Monday, February 17, 2014

Telling the Truth

When I am helping someone write their memoir, I am often asked questions like, “How much of the truth should I tell? Should I leave some parts out? What if I hurt people’s feelings?”

These are good questions. No one can tell all the truth. If we did, our stories would be ten thousand pages long and bore others stiff. No one cares how many times you brush your teeth each day, after all – unless of course your memoir is about how you kept your own teeth perfect and never had a cavity. Otherwise, your teeth, important as they are, have little place in your memoir.

Then there’s the fact that there is no such thing as definitive truth. Others will view the events in your story differently than you do. Once I had twin sisters in one of my writing memoir classes. During the writing period of the class, they both chose to write about going to their first school dance. That they both chose to write about the dance was a confirmation of how twins may think alike, but the stories they told were very different. One twin swore they both wore green dresses, the other said they wore black. One twin said she danced cheek to cheek with Rodney the president of the junior class; the other said Rodney shunned them both and broke their infatuated hearts.

So when people ask me, “Should I tell the truth?” I like to answer with a quotation from Quaker author, Philip Gulley (Hometown Tales): “History is about facts; stories are about truth.”

Facts and truth are not the same. Truth is the meaning behind the facts. You can embroider the facts until they are almost invisible, but the story they tell can still be true. Other facts can be told plain and direct, with each and every detail and date exact – and yet the story can still tell a lie.  

When you write your memoir, you become a storyteller. Keep your facts straight, but don’t let them get in the way of truth.

Readers, this is post #1,500 since we started this blog, and that's the truth! Thank you for being a part of our team, Kim. Thank you, friends, for stopping by every day and sharing in the conversation. ~ Dani Greer, Chief Red Pencil

Kim Pearson is an author, ghostwriter, and owner of Primary Sources, a writing service that helps others become authors of professional and compelling books and articles. She has authored 6 books of her own, and ghostwritten more than 30 non-fiction books and memoirs. To learn more about her books or services, visit Primary-Sources.com.

17 comments :

  1. Given what we now know about memory--that memories are reconstructed, revised, and refiled on each recall--facts are elusive and truth malleable.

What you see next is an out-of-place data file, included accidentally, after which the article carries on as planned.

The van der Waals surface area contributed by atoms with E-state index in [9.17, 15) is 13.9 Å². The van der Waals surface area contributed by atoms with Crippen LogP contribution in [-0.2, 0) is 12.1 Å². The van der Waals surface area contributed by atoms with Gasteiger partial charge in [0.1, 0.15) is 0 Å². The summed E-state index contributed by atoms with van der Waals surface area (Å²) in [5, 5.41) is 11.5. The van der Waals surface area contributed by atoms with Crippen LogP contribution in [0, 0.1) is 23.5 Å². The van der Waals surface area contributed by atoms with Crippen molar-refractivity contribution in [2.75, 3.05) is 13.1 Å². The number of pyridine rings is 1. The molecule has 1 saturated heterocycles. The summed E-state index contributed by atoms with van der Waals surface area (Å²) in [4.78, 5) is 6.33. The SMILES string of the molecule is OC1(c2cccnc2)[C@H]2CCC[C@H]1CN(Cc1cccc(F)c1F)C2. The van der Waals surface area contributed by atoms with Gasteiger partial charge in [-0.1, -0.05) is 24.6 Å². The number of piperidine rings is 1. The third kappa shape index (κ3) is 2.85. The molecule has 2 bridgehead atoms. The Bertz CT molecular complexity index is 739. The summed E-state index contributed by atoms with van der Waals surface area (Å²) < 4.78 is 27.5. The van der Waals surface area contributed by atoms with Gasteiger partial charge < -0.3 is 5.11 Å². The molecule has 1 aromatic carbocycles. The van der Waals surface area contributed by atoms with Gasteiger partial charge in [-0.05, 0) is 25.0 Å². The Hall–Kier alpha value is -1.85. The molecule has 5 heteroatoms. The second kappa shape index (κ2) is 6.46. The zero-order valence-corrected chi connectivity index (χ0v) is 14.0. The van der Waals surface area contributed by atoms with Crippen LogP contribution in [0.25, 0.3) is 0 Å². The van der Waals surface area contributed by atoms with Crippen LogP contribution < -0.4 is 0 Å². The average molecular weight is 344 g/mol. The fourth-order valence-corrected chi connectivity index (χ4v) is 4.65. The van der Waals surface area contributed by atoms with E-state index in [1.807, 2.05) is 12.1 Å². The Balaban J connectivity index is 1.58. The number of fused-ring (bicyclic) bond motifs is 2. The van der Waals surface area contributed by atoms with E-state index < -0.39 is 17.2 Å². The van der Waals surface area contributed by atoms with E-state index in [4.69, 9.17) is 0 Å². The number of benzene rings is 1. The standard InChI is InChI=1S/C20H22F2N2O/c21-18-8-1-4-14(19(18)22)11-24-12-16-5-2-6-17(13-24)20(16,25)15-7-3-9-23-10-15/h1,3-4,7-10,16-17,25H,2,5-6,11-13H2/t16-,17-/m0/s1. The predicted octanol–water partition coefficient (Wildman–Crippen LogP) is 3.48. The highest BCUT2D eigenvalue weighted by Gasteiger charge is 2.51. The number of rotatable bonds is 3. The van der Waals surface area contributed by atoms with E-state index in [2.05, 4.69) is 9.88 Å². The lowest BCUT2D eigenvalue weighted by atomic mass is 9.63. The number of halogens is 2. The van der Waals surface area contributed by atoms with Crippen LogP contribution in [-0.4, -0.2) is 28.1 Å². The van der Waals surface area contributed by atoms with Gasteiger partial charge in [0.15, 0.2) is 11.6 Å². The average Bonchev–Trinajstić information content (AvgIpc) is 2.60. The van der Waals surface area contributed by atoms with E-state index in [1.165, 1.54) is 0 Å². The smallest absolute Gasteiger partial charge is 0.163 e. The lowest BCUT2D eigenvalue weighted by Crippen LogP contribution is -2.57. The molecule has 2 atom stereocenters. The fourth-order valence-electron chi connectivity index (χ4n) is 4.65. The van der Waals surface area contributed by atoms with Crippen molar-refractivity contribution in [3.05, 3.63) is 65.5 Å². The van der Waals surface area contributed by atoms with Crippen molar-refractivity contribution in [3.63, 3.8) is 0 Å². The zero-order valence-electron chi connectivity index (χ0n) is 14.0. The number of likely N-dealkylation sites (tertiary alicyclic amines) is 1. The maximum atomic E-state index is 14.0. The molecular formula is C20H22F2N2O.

I doubt I will ever write a personal memoir, but I am working on my first historical novel, a concoction constructed of the fistful of facts I do know about my ancestors. It is both freeing and burdensome to know so little and need to invent so much. Still, it is fun!

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    1. Sounds like an exciting project. I too know just a "fistful" of facts about my forebears, and I do enjoy speculating about how they might tie into my family today. You are right that it is fun.

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  2. Lovely, short and well-expressed piece, Kim. And it's answered a personal question for me. Many people have suggested I should write an autobiography but I've always tended to shy away from the idea as it would inevitably cause distress to certain individuals. But your suggestion here makes me believe I may be able to write it in such a way that the truth emerges without causing pain. Thank you.

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    1. Another question that helps me when I'm struggling with the "truth" and how to tell it, is not only "is it true" but "is it kind?" Sometimes it is, and sometimes it isn't -- I guess no one said writing was easy ...

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    2. Stuart, I think another marker of "readiness" is whether you're beyond purging yourself, and have reached a point of wanting to give something to the reader - help them through your own experience which might very well be shared by others at some level. Then you have the potential to write a really powerful memoir.

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    3. I always want to give something to the reader; it's why I write, Dani. My life experiences are more 'interesting' than dramatic or extreme, I think. As for purging, I suspect the very act of writing the memoir would be cathartic; the need to select and to face certain uncomfortable facts concerning self as well as those with whom we interact is bound to separate 'fact' from convenient memory. But my specific concerns relate to the portrayal of certain important individuals in my life who would undoubtedly see my revelations as negative to them. Often it is those who have done you most harm who are totally unaware of their influence and, in fact, are self-deluded enough to assume that they have been a positive influence. I'm essentially a novelist, so, perhaps, it is time for that ubiquitous 'autobiographical' novel. That way I can tell the truth and protect the innocent along with the guilty by the simple expedient of changing names, etc!